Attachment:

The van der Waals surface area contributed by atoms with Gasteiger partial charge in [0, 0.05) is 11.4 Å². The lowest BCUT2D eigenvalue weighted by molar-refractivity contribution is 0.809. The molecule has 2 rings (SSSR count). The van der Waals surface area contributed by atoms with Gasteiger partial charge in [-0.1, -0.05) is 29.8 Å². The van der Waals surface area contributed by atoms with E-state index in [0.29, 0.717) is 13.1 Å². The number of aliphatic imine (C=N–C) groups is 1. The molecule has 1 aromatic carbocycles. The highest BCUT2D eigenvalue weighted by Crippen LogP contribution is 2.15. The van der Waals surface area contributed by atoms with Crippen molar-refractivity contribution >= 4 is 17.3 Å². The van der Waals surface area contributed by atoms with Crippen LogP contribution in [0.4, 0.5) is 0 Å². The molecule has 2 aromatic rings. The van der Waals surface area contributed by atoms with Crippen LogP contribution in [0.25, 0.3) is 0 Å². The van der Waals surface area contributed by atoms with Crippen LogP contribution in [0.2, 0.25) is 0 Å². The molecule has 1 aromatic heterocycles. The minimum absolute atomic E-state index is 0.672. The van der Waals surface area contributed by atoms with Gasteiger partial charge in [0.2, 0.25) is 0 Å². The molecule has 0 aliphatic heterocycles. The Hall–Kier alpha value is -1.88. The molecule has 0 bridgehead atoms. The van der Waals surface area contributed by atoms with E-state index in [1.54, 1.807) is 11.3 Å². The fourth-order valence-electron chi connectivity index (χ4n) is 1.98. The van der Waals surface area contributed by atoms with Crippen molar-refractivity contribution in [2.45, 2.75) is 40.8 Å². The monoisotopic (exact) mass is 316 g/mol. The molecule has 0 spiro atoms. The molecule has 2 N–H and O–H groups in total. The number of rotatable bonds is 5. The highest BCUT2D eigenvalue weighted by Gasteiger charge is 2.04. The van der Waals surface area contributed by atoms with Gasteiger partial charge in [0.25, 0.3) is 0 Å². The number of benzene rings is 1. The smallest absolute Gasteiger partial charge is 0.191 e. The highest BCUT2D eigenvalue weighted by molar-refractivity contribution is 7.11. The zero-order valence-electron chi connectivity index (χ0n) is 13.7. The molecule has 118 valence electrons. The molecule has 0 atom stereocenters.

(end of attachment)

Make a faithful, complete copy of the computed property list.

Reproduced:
The van der Waals surface area contributed by atoms with Gasteiger partial charge in [0, 0.05) is 11.4 Å². The lowest BCUT2D eigenvalue weighted by molar-refractivity contribution is 0.809. The molecule has 2 rings (SSSR count). The van der Waals surface area contributed by atoms with Gasteiger partial charge in [-0.1, -0.05) is 29.8 Å². The van der Waals surface area contributed by atoms with E-state index in [0.29, 0.717) is 13.1 Å². The number of aliphatic imine (C=N–C) groups is 1. The molecule has 1 aromatic carbocycles. The highest BCUT2D eigenvalue weighted by Crippen LogP contribution is 2.15. The van der Waals surface area contributed by atoms with Crippen molar-refractivity contribution >= 4 is 17.3 Å². The van der Waals surface area contributed by atoms with Crippen LogP contribution in [0.4, 0.5) is 0 Å². The molecule has 2 aromatic rings. The van der Waals surface area contributed by atoms with Crippen LogP contribution in [0.25, 0.3) is 0 Å². The van der Waals surface area contributed by atoms with Crippen LogP contribution in [0.2, 0.25) is 0 Å². The molecule has 1 aromatic heterocycles. The minimum absolute atomic E-state index is 0.672. The van der Waals surface area contributed by atoms with Gasteiger partial charge in [0.2, 0.25) is 0 Å². The molecule has 0 aliphatic heterocycles. The Hall–Kier alpha value is -1.88. The molecule has 0 bridgehead atoms. The van der Waals surface area contributed by atoms with E-state index in [1.54, 1.807) is 11.3 Å². The fourth-order valence-electron chi connectivity index (χ4n) is 1.98. The van der Waals surface area contributed by atoms with Crippen molar-refractivity contribution in [2.45, 2.75) is 40.8 Å². The monoisotopic (exact) mass is 316 g/mol. The molecule has 0 spiro atoms. The molecule has 2 N–H and O–H groups in total. The number of rotatable bonds is 5. The highest BCUT2D eigenvalue weighted by Gasteiger charge is 2.04. The van der Waals surface area contributed by atoms with Gasteiger partial charge in [0.25, 0.3) is 0 Å². The number of benzene rings is 1. The smallest absolute Gasteiger partial charge is 0.191 e. The highest BCUT2D eigenvalue weighted by molar-refractivity contribution is 7.11. The zero-order valence-electron chi connectivity index (χ0n) is 13.7. The molecule has 118 valence electrons. The molecule has 0 atom stereocenters.